– CGCampbell
    Feb 18 at 12:31
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    Government officials are held to a higher standard than the general public. The general public does not have to swear an oath to uphold the Constitution. Government officials do have to swear such oaths. While ordinary crimes can sometimes qualify as "high crimes and misdemeanors", that is not always the case, and "high crimes and misdemeanors" can include things that would not qualify as ordinary crimes. Feb 18 at 15:30
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Consider: POTUS has unrestricted right to declassify documents. A hypothetical POTUS (for whatever reason) knowingly and willingly declassifies and releases a trove of CIA documents including the personal identifying information of hundreds of foreign-based undercover CIA agents.

Has this POTUS committed a crime?

OTOH, has this POTUS done grievous damage to the country.

Should this POTUS be impeached?

Should Congress "be allowed" to impeach this official, despite that it is not apparent that a crime was committed ?

The answer to that (last) question should be obvious.

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You seem to have answered your own question: "...thus the potential is wide open for a federal officer to be removed from office for something that isn't necessarily a crime just because both Houses of Congress voted enough to say it is." Impeachment & conviction do not require the offense to be a crime. In the Constitution, the word "misdemeanor" is used in the 18th century sense of bad behavior of any sort, not the modern one of a criminal offense less serious than a felony.

Here's a link to an article explaining that, and the concept of impeachment in general, which is rooted in several centuries of English law prior to independence: https://www.theatlantic.com/ideas/archive/2019/10/what-does-high-crimes-and-misdemeanors-actually-mean/600343/

Parliament has carefully kept impeachment open-ended, recognizing that one never knew in advance what form the royal urge to autocracy might take or what sort of devilry corrupt or ambitious officials might be up to. Over the centuries, Parliament impeached a good many people for a wide variety of misconduct. When it did, the articles of impeachment tended to describe the defendant’s behavior as “high crimes and misdemeanors,” a usage that dates back to 1386. Critically, a great deal of the misconduct Parliament deemed impeachable wasn’t criminal at all, at least in the sense of violating any preexisting criminal statute or constituting any judge-created common-law crime.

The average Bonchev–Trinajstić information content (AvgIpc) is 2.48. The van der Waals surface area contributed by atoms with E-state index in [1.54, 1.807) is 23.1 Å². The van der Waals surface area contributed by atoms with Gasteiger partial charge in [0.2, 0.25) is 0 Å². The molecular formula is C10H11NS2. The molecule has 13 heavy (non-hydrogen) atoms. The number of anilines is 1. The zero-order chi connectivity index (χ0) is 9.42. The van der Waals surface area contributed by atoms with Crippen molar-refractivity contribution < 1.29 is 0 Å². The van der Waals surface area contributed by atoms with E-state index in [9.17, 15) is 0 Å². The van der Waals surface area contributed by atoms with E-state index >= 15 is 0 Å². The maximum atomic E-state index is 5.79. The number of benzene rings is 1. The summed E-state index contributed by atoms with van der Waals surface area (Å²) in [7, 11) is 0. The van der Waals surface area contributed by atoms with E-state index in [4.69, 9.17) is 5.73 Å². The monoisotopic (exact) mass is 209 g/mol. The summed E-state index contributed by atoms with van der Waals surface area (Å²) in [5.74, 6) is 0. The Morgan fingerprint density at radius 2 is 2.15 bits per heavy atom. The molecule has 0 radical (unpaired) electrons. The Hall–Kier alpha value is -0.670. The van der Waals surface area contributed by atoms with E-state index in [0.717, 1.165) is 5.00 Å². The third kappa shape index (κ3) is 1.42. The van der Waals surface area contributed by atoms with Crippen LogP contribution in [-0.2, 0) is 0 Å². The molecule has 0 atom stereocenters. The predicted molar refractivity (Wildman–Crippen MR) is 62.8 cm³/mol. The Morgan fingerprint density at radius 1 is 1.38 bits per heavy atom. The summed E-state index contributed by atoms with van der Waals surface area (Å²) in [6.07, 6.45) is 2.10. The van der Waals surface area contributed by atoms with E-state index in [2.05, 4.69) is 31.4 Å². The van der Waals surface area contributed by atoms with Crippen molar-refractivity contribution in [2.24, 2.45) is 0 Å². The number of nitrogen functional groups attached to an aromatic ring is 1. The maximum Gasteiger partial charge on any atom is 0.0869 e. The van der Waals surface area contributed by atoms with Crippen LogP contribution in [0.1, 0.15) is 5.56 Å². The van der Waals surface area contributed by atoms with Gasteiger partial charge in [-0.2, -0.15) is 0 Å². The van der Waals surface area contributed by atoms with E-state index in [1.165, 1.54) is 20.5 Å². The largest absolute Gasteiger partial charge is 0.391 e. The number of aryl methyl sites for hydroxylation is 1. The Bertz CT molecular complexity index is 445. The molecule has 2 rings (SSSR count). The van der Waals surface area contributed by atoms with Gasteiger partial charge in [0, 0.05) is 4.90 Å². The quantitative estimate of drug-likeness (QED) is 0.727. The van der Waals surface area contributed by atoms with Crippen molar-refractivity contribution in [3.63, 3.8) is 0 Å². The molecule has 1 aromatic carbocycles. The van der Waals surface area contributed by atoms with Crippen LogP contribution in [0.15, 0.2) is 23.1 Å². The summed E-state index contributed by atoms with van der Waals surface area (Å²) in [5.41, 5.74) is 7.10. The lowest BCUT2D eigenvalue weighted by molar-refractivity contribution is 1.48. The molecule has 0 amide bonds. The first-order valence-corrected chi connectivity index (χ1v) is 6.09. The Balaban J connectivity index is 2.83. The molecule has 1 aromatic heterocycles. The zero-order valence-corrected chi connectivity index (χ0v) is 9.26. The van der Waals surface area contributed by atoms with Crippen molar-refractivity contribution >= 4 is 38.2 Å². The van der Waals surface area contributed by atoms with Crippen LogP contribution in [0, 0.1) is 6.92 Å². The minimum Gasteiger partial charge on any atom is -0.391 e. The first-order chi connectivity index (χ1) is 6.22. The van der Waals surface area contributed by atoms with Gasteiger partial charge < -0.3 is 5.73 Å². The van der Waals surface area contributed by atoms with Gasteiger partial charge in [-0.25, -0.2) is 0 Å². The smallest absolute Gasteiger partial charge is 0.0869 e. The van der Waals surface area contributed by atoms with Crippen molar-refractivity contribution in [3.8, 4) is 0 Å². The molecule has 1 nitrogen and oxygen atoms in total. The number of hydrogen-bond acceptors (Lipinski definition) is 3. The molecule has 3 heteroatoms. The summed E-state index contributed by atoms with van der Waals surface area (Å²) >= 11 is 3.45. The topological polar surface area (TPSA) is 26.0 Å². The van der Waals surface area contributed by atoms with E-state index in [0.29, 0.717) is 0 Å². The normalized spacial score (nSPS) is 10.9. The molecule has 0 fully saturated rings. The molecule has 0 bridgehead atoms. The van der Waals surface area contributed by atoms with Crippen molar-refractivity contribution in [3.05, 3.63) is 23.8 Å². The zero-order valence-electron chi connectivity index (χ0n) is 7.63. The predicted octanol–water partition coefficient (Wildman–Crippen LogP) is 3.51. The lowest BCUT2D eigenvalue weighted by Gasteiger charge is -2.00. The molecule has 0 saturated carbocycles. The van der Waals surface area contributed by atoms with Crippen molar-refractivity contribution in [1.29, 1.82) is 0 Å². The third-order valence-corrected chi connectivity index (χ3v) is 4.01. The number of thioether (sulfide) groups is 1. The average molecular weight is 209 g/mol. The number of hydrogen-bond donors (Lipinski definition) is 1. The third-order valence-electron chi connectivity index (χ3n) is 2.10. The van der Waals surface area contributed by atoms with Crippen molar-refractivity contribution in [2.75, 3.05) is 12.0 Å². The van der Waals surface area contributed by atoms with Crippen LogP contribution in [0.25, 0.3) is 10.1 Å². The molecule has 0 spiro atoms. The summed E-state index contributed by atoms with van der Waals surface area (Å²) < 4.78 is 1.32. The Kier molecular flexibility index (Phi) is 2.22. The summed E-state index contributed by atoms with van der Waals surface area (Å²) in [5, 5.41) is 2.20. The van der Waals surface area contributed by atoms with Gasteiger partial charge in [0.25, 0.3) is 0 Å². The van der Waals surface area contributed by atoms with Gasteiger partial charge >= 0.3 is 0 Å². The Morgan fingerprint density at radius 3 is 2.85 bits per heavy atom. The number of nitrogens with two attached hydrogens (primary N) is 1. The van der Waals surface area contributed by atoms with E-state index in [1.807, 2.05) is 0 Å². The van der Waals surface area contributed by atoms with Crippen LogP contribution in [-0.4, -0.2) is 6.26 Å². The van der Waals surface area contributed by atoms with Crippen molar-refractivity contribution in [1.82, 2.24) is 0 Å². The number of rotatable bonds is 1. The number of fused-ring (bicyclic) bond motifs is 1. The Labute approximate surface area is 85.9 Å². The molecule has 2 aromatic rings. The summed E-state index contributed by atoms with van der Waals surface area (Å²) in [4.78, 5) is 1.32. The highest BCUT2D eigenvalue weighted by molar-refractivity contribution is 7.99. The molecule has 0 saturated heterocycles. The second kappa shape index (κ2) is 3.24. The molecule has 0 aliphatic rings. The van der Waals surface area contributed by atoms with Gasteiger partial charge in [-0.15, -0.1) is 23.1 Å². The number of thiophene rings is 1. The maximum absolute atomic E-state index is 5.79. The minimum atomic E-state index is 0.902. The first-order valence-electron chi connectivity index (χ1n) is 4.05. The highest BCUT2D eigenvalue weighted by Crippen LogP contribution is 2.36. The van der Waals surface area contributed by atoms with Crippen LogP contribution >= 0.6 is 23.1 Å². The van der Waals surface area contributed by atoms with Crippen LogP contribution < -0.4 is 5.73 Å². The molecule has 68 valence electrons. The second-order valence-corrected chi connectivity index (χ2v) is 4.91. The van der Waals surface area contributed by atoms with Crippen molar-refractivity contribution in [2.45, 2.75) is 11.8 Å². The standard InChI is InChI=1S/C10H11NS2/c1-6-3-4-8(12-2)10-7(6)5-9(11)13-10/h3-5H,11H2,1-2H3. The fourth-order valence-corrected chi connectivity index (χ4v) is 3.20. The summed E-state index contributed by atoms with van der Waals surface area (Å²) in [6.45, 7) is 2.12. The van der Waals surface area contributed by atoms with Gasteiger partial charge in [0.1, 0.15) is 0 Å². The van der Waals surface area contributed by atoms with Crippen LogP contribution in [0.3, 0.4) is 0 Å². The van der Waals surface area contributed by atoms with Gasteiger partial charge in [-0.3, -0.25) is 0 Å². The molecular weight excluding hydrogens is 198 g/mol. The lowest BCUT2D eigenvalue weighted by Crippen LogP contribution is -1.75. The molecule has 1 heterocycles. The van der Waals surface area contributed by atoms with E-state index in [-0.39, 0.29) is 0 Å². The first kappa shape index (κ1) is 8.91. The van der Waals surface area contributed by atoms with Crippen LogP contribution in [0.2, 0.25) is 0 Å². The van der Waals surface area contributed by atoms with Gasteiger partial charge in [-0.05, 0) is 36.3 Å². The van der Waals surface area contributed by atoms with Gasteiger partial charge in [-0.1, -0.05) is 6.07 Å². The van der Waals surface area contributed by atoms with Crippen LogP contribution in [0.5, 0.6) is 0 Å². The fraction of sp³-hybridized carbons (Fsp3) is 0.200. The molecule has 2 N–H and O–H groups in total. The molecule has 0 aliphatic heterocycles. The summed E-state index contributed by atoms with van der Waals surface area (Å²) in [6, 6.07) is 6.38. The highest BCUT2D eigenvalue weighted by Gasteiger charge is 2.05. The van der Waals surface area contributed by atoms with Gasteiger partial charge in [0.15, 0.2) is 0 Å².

So a President could, and arguably should, be removed for any number of things that aren't in any sense criminal, such as habitual drunkenness or spending all his/her time playing golf and ignoring the duties of the office. Or just plain insanity. Though that's now covered under the 25th Amendment, it wasn't ratified until 1967.

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    James, while you agree (in your answer) that Congress can remove a President "at their whim", you don't really go into why. Is there any indication if that is what the Framers intended? (I did +1 anyway)
    – CGCampbell
    Feb 18 at 14:54
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    @CGCampbell: Certainly. It's written right there in the Constitution: "high crimes and misdemeanors", which to reiterate is used in the 18th century sense of the word, not the modern sense. (Languages do change, you know.) Here's a link to a nice article explaining the history: theatlantic.com/ideas/archive/2019/10/…
    – jamesqf
    Feb 18 at 17:50
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    In fact, the adjective "high" distributes over both nouns. "High misdemeanor" was a phrase used in the 17th and 18th century. So what it really means is something like "serious misdeeds, whether they are crimes or not."
    – phoog
    Feb 19 at 7:49